NEW figures reveal that in the last three years North Ayrshire ambulance services have been forced to attend 1,558 drink-related emergencies.

Across Scotland there have been 53,141 alcohol-related incidents in the past three years, the equivalent of nearly 50 a day.

And the true number is likely to be even higher, as paramedics often don’t specifically record if alcohol was one of the causes of the emergency.

The figures come as the Scottish Ambulance Service struggles to deal with the scale of demand across Scotland.

It was reported earlier this year that police and fire services have been called upon to help out with certain patients.

West Scotland MSP, Jamie Greene, raised concerns over these figures, saying that whilst there has been a drop in North Ayrshire, drink-related emergencies are still too common and highlight a significant challenge for North Ayrshire.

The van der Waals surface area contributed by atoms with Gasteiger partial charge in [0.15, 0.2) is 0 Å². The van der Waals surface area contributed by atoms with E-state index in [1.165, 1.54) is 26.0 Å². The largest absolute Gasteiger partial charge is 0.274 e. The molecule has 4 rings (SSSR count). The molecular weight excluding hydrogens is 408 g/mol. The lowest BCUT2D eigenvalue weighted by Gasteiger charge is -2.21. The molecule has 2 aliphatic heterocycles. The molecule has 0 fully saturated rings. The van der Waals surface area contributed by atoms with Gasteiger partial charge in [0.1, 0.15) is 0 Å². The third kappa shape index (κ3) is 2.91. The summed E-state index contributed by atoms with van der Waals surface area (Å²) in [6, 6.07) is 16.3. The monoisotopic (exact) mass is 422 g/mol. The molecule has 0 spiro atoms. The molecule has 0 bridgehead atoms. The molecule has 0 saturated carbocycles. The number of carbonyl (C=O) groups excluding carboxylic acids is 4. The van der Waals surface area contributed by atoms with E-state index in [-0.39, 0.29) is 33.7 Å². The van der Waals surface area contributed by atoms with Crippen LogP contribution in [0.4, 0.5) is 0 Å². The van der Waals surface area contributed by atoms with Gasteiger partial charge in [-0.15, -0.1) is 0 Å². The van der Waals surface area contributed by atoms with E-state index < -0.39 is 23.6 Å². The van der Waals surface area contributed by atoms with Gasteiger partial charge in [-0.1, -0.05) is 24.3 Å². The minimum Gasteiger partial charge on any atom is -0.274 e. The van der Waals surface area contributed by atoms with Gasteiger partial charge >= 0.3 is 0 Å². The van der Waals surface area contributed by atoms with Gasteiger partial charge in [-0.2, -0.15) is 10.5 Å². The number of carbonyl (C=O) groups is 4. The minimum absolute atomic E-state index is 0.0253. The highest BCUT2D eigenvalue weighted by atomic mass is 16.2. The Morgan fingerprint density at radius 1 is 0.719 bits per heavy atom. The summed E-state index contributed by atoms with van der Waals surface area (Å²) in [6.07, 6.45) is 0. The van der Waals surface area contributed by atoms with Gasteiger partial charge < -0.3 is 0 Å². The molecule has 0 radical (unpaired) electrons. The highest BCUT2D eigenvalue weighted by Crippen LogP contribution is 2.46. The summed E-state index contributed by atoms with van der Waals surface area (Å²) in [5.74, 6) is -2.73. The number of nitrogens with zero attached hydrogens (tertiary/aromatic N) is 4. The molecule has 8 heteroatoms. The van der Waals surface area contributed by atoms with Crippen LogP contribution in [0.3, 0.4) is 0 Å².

He said that the SNP government need to ensure that NHS Ayrshire and Arran was properly resourced to deal with this huge intake of patients stemming from alcohol.

Mr Greene added: “These figures are troubling; we’re currently averaging 519 alcohol related emergencies in North Ayrshire each year. This puts incredible strain on our local health service and raises financial pressures on hospitals. It’s vital that the SNP government ensures that our NHS is adequately resourced to cope.”